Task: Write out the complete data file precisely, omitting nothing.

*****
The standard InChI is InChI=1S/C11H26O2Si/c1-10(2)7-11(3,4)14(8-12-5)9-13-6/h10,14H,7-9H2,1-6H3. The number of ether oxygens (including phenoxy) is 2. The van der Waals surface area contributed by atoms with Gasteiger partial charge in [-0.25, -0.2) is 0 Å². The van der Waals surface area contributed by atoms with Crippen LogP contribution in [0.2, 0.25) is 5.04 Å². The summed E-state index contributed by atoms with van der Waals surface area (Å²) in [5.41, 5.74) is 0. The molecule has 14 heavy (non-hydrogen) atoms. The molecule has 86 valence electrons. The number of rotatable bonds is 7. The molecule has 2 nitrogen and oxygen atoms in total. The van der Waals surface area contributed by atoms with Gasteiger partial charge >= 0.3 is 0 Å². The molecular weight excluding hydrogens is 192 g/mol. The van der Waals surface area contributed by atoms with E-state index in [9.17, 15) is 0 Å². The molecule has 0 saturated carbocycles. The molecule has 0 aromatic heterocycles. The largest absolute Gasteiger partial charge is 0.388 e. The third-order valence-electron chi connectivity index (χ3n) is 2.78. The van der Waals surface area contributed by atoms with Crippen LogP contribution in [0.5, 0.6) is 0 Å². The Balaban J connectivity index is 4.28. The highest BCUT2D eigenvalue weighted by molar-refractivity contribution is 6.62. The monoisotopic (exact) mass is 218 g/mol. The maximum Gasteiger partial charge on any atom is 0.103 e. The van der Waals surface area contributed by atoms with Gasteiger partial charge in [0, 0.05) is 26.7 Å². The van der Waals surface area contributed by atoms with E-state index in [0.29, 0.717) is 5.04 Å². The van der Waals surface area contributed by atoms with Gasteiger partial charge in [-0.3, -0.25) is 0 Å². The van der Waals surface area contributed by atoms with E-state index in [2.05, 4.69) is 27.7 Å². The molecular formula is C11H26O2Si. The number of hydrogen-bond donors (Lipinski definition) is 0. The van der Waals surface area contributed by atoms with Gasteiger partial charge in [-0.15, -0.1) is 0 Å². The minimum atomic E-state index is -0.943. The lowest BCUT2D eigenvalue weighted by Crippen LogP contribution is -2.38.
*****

The standard InChI is InChI=1S/C11H26O2Si/c1-10(2)7-11(3,4)14(8-12-5)9-13-6/h10,14H,7-9H2,1-6H3. The number of ether oxygens (including phenoxy) is 2. The van der Waals surface area contributed by atoms with Gasteiger partial charge in [-0.25, -0.2) is 0 Å². The van der Waals surface area contributed by atoms with Crippen LogP contribution in [0.2, 0.25) is 5.04 Å². The summed E-state index contributed by atoms with van der Waals surface area (Å²) in [5.41, 5.74) is 0. The molecule has 14 heavy (non-hydrogen) atoms. The molecule has 86 valence electrons. The number of rotatable bonds is 7. The molecule has 2 nitrogen and oxygen atoms in total. The van der Waals surface area contributed by atoms with Gasteiger partial charge >= 0.3 is 0 Å². The molecular weight excluding hydrogens is 192 g/mol. The van der Waals surface area contributed by atoms with E-state index in [9.17, 15) is 0 Å². The molecule has 0 saturated carbocycles. The molecule has 0 aromatic heterocycles. The largest absolute Gasteiger partial charge is 0.388 e. The third-order valence-electron chi connectivity index (χ3n) is 2.78. The van der Waals surface area contributed by atoms with Crippen LogP contribution in [0.5, 0.6) is 0 Å². The Balaban J connectivity index is 4.28. The highest BCUT2D eigenvalue weighted by molar-refractivity contribution is 6.62. The monoisotopic (exact) mass is 218 g/mol. The maximum Gasteiger partial charge on any atom is 0.103 e. The van der Waals surface area contributed by atoms with Gasteiger partial charge in [0, 0.05) is 26.7 Å². The van der Waals surface area contributed by atoms with E-state index in [0.29, 0.717) is 5.04 Å². The van der Waals surface area contributed by atoms with Gasteiger partial charge in [-0.3, -0.25) is 0 Å². The van der Waals surface area contributed by atoms with E-state index in [2.05, 4.69) is 27.7 Å². The molecular formula is C11H26O2Si. The number of hydrogen-bond donors (Lipinski definition) is 0. The van der Waals surface area contributed by atoms with Gasteiger partial charge in [-0.15, -0.1) is 0 Å². The minimum atomic E-state index is -0.943. The lowest BCUT2D eigenvalue weighted by Crippen LogP contribution is -2.38.